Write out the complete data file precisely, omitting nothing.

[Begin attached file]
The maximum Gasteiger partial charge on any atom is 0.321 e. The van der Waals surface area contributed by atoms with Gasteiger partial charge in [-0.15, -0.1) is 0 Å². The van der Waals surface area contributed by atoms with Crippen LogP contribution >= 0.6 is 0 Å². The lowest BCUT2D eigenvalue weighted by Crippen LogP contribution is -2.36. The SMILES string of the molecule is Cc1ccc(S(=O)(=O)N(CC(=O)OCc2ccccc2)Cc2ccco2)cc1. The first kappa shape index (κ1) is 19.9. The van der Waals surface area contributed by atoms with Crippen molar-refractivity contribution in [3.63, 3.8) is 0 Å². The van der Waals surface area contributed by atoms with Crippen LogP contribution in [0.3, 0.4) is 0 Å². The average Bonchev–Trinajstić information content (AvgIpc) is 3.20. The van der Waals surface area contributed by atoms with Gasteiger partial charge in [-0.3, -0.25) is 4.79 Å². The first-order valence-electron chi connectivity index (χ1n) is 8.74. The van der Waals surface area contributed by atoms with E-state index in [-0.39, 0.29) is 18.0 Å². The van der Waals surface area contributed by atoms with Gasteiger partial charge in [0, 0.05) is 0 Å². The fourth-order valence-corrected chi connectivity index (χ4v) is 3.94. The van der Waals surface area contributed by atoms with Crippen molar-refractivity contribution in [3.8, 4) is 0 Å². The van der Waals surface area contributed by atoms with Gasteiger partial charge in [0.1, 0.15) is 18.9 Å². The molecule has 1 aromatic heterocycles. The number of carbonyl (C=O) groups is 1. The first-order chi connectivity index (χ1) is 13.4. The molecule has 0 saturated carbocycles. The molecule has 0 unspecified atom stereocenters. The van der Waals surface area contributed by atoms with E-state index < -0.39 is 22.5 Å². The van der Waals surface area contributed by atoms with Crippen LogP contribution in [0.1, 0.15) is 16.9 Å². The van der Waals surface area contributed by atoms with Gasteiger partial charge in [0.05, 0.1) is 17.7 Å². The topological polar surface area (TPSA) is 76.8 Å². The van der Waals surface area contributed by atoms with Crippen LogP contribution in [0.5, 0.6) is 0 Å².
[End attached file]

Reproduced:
The maximum Gasteiger partial charge on any atom is 0.321 e. The van der Waals surface area contributed by atoms with Gasteiger partial charge in [-0.15, -0.1) is 0 Å². The van der Waals surface area contributed by atoms with Crippen LogP contribution >= 0.6 is 0 Å². The lowest BCUT2D eigenvalue weighted by Crippen LogP contribution is -2.36. The SMILES string of the molecule is Cc1ccc(S(=O)(=O)N(CC(=O)OCc2ccccc2)Cc2ccco2)cc1. The first kappa shape index (κ1) is 19.9. The van der Waals surface area contributed by atoms with Crippen molar-refractivity contribution in [3.63, 3.8) is 0 Å². The van der Waals surface area contributed by atoms with Crippen LogP contribution in [0.3, 0.4) is 0 Å². The average Bonchev–Trinajstić information content (AvgIpc) is 3.20. The van der Waals surface area contributed by atoms with Gasteiger partial charge in [-0.3, -0.25) is 4.79 Å². The first-order valence-electron chi connectivity index (χ1n) is 8.74. The van der Waals surface area contributed by atoms with E-state index in [-0.39, 0.29) is 18.0 Å². The van der Waals surface area contributed by atoms with Gasteiger partial charge in [0, 0.05) is 0 Å². The fourth-order valence-corrected chi connectivity index (χ4v) is 3.94. The van der Waals surface area contributed by atoms with Crippen molar-refractivity contribution in [3.8, 4) is 0 Å². The van der Waals surface area contributed by atoms with Gasteiger partial charge in [0.1, 0.15) is 18.9 Å². The molecule has 1 aromatic heterocycles. The number of carbonyl (C=O) groups is 1. The first-order chi connectivity index (χ1) is 13.4. The molecule has 0 saturated carbocycles. The molecule has 0 unspecified atom stereocenters. The van der Waals surface area contributed by atoms with E-state index < -0.39 is 22.5 Å². The van der Waals surface area contributed by atoms with Crippen LogP contribution in [0.1, 0.15) is 16.9 Å². The van der Waals surface area contributed by atoms with Gasteiger partial charge in [0.05, 0.1) is 17.7 Å². The topological polar surface area (TPSA) is 76.8 Å². The van der Waals surface area contributed by atoms with Crippen LogP contribution in [0.5, 0.6) is 0 Å².